Recently, the VA officially recognized several diseases that are affecting soldiers who were deployed during the 1991 Gulf War.  On the surface this sounds to be great news, but, unfortunately, the VA has a history of creating false hope:

In 1994 and 1998 there was a major push for Gulf Research, health care and benefits legislation.  In both instances the VA fought against the entire list.  (Even when the laws were eventually passed, the VA still fought against these benefits.)

Congress and veteran advocacy groups were forced to aggressively pursue the VA in an attempt to have them create the mandated Research Advisory Committee on Gulf War Veterans' Illnesses. (It eventually took the VA four years to create this group.)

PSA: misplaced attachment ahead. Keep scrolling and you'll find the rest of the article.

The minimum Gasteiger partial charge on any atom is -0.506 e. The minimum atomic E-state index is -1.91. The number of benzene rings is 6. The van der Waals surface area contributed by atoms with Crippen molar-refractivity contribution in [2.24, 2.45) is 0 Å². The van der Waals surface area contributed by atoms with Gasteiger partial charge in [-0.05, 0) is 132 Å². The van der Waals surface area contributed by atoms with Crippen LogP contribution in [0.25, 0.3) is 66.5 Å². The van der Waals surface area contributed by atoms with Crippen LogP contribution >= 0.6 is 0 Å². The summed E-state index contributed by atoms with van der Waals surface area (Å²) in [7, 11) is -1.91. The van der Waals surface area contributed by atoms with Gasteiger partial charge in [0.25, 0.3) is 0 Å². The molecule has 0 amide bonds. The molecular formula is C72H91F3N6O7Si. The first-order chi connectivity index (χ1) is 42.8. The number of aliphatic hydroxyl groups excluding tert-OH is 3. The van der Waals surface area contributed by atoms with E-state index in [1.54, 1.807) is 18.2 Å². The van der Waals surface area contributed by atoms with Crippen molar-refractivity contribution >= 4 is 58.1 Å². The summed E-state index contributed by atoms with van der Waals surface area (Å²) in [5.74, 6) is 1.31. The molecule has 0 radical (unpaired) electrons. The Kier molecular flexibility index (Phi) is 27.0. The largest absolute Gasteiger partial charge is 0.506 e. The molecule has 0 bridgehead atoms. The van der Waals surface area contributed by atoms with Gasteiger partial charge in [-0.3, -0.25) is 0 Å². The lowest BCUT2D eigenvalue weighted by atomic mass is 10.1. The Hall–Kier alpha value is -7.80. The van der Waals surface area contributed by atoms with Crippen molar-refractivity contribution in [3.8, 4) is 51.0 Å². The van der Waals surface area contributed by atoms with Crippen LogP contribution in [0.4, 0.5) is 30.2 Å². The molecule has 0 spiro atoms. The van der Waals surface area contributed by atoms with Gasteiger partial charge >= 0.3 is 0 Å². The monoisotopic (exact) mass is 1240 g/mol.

VA managers intentionally refused to notify approximately 15,000 Gulf War veterans of a law that increased access to benefits and health care.

In the past, the VA staff has manipulated the Institute of Medicine scientific research reviews to not allow for certain types of studies to be included for consideration of veteran's health care and benefits. In one instance, the VA removed lab animal studies that showed a link between depleted uranium (DU) and birth defects and cancer.

The VA has also canceled Congressionally mandated contracts for Gulf War illness research at the University of Texas Southwestern (UTSW), and continues to fight against important research that would help us to further enhance medical treatment related to veterans who are victim to toxic exposures.

Let's hope that the VA does the right thing in this instance.

James R. Keller
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Partner at Keller & Keller
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